Tag Archives: makeup

Dear Fashion Fair…, An Open Letter

Dear Fashion Fair,

When are you gonna step up to the plate and be the black version of Estée Lauder, LVMH, or better yet the beauty industry’s answer to “Wakanda”?

It is the last day of Black History Month, and while I have spent months thinking long and hard about the importance of having more than just representation and inclusivity for blacks in the world of beauty, I can not help but think about you!

Fashion Fair, your company started in the Windy City (my hometown), and in 1958 you hit the ground running! You created a traveling fashion show which showcased black beauty all over the world ( even my cousin had an opportunity to slay the Fashion Fair runways)and from your super successful fashion shows you created a cosmetics brand.

Your products were distributed in Macys, Dillard’s, Belk, and several other high end department stores which was no small feat! That accomplishment was major because your brand was the first and only brand created for and by people of African descent that was showcased and distributed by major mass department stores. Your cosmetic counters showcased beauty campaigns with beautiful black models and hired black women and men as makeup artists making women of color feel welcome in an otherwise cold industry where people of color are often ignored. You always had an amazing shade range in complexion products which still in 2018 is a major problem in the beauty industry at large.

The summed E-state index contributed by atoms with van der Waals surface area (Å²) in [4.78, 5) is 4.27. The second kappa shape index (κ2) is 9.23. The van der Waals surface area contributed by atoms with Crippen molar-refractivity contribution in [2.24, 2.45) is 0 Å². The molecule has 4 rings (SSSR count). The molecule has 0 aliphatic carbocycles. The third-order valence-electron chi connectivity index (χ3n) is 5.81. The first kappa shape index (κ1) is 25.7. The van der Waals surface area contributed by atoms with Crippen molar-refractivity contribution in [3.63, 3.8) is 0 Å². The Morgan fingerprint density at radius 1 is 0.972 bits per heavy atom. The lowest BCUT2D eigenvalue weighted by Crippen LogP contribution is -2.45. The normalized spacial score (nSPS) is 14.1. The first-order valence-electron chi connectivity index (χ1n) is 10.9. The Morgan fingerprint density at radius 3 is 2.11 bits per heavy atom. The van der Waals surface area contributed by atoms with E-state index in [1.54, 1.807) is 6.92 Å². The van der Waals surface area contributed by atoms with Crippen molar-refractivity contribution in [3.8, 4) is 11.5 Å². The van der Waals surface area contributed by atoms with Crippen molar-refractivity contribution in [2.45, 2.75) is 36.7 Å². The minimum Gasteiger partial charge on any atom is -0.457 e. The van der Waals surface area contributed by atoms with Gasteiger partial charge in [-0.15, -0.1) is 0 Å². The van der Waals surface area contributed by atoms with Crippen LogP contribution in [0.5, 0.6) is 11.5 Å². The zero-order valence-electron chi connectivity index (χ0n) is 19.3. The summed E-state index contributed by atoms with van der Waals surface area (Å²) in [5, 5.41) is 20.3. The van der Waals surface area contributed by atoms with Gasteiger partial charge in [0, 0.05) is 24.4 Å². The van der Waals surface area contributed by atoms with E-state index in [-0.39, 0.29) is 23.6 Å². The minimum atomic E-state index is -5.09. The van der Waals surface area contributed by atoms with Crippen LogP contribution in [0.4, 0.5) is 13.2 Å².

In the last five years I have witnessed the sad decline of your brand including watching your loyal customers be forced to shop with other brands because they grew frustrated and tired of not being able to purchase their Fashion Fair products on numerous occasions due to stock issues. I have also watched your counters be removed from many Macys stores, which to my surprise has left me with a personal feeling of defeat. Recently, I grew angry and frustrated when I learned about Rihanna’s Fenty Beauty partnership with LVMH because I could not help but think of what that partnership could have looked like if it was with you, and what it could have done for your brand.

The movie Black Panther and the fictional African nation, “Wakanda“, helped me and many people of African descent across the globe understand that ownership over representation and inclusion is of great importance, and it also gave us a visualization of what that ownership could look like.

I know given your amazing history, and great products, that Fashion Fair cosmetics has the potential to be our “Wakandan” version of a large beauty conglomerate, and I am writing this open letter to let you know that you have many beauty soldiers willing and ready to help your brand do what is necessary to realize your fullest potential!

On this last day of Black History Month, I truly hope you read this letter and absorb all the love and concern that I tried my best to articulate.

Sincerely,

@makeupinblackandwhite

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Planet of the Apps/ How Big Beauty Brands Can Level Up

Alright so I’ve written about how on-demand beauty apps are about to change the world of beauty as we know it, and I have not talked about how large beauty brands can retain clients during the disruption. The answer is super simple!! All major beauty brands that have stores and counters need to do is create apps of their own to compete!! (Major key alert) 

In last weeks post I talked about how many brands have a certain aesthetic, and how people choose what brands they buy, and what artists and counters they visit based on that aesthetic. It is only fitting for brands to pimp their aesthetics out, train special teams of artists, and develop on demand beauty apps for their specific brands to allow these special artists to create their aesthetic and expand and strengthen brand awareness!